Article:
In a surprising announcement, Soviet leader Mikhail Gorbachev indicates that his nation is ready to sign "without delay" a treaty designed to eliminate U.S. and Soviet medium-range nuclear missiles from Europe. Gorbachev's offer led to a breakthrough in negotiations and, eventually, to the signing of the Intermediate-Range Nuclear Forces (INF) Treaty in December 1987.
Gorbachev and President Ronald Reagan had been wrestling with the issue of nuclear arms reduction in Europe since 1985, when they first met face-to-face to discuss the matter. A subsequent meeting in 1986 started with high hopes for an agreement, but the discussions broke down when Gorbachev linked the issue of the elimination of U.S. and Soviet INF in Europe to U.S. termination of its development of the Strategic Defense Initiative (the so-called "Star Wars" anti-missile defense system). However, both Reagan and Gorbachev faced pressures to reach a settlement. Reagan was under assault by "no-nuke" forces both in the United States and in western Europe. By late 1986 and early 1987, he was also faced with the fallout from the Iran-Contra scandal, when his administration had become involved in illegal arms dealings with both Iran and the Contra forces in Central America. Gorbachev wanted to achieve a cut in nuclear armaments, both to bolster his prestige on the world stage and to provide some much-needed relief for a Soviet economy sagging under the burden of massive military expenditures.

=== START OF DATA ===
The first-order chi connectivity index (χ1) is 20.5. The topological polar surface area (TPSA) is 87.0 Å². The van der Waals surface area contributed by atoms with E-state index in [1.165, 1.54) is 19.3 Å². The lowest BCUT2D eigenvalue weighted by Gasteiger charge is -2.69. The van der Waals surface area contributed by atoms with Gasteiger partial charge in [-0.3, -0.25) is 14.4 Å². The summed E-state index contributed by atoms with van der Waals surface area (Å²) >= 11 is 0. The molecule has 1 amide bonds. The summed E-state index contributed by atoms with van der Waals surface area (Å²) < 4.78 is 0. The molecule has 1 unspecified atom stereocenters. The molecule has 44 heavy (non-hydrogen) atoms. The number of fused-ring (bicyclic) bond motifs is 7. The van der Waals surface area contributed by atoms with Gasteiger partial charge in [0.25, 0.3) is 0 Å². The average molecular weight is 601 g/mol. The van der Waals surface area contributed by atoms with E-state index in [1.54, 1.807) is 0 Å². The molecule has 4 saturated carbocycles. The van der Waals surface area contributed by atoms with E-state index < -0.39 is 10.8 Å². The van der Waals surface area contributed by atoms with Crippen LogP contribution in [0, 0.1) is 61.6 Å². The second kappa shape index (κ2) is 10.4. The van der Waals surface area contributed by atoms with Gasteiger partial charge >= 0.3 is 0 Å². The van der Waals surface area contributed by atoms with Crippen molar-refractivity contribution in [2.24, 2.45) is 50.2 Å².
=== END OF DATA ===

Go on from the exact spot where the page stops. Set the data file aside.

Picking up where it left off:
In February 1987, Gorbachev announced that the Soviet Union was willing to proceed with negotiations on the INF Treaty. This time, he suggested that "the problem of medium-range missiles in Europe be singled out from the package of issues and that a separate agreement on it be concluded, and without delay." In other words, he was dropping his insistence on including SDI in the negotiations. The timing of Gorbachev's offer was interesting to many observers in the United States. Some suggested that it was not coincidental that his statement was released just days after a high-level presidential review board had issued a stinging report critical of the Reagan administration's involvement in the Iran-Contra scandal. Perhaps, they concluded, Gorbachev felt that Reagan would be anxious for a settlement. The two men met in December 1987 and signed the INF Treaty, by which the Soviets eliminated about 1,500 medium-range missiles from Europe and the United States removed nearly half that number.